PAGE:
“I get so angry when someone calls me ‘a soldier’s wife’. I don’t want to hear those words anymore. I don’t want to be connected to that community (military) anymore,” Ma Aye said, visibly irritated.
For most of her life and until the February 2021 coup in Myanmar, Ma Aye was part of the country’s military community. Her father had been a private assigned to the army infantry, and she herself married a soldier. Her childhood days were spent with other youngsters, like her children of rank-and file members of the armed forces.
But these days, Ma Aye is a teacher in Myanmar’s central dry zone, in an area controlled by the National Unity Government (NUG), the country’s parallel government that was formed after the junta, called the State Administrative Council, seized power.
Her husband, who was a warrant officer who designed military barracks for the armed forces, has been fighting the military junta’s troops as a member of a local People’s Defence Force (PDF), units that have been in armed conflict with the junta across Myanmar. The couple’s two adult daughters are in the security unit of the local PDF group.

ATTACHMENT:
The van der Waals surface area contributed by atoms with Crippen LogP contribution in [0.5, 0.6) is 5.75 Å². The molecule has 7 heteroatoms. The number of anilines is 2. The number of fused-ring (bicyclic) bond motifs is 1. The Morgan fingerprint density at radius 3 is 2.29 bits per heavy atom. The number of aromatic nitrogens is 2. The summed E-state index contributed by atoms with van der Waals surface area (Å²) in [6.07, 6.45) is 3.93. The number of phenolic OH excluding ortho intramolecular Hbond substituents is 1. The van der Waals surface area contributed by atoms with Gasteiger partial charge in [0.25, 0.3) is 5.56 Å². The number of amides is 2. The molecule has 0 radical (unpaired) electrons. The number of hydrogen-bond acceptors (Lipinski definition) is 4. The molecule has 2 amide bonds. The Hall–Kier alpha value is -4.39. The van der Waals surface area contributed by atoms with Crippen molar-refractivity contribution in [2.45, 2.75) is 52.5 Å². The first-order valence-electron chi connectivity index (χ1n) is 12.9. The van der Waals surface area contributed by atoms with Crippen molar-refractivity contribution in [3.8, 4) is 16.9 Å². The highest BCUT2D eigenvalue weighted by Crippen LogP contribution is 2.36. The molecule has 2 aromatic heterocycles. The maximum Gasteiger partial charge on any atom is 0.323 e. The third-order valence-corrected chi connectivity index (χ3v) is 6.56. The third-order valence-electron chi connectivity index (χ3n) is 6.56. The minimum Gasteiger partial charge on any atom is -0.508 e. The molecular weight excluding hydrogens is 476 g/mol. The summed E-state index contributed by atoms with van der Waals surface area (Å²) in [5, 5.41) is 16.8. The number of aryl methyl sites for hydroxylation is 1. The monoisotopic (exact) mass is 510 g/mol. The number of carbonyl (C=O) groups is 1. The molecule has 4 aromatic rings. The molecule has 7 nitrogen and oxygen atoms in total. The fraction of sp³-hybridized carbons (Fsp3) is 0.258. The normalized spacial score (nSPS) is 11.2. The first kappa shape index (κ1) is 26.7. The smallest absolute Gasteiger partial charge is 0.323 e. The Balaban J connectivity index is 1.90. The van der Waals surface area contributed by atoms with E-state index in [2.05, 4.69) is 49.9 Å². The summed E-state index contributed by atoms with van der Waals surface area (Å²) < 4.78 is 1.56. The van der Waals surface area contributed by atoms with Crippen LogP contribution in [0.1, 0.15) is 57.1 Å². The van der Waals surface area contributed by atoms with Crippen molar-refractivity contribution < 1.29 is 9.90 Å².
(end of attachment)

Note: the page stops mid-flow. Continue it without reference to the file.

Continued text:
“I am happier (now) because my two daughters are revolutionaries. I am proud of them,” 43-year-old Ma Aye said, her Burmese accent reflecting her roots in Sagaing region.
Life has been far from easy since her family left the military and joined the Civil Disobedience Movement (CDM) in June 2021, four months after the coup. But, she added, “I don’t worry about my daughters. Whether we live or die is according to our karma. Whatever it is, death for the revolution is a holy death.”
Estimates of how many soldiers have deserted and left the military, or joined the anti-junta resistance, are hard to come by. People’s Embrace, a group formed by military defectors, says 8,000 troops left in 2021 but that this had fallen to 2,000 from January to October 2022, according to a February 2022 news report by ‘Frontier Myanmar‘. By another count, the NUG said in April 2022 that more than 3,000 soldiers had joined the CDM since the coup, the ‘Myanmar Now’ news website reported.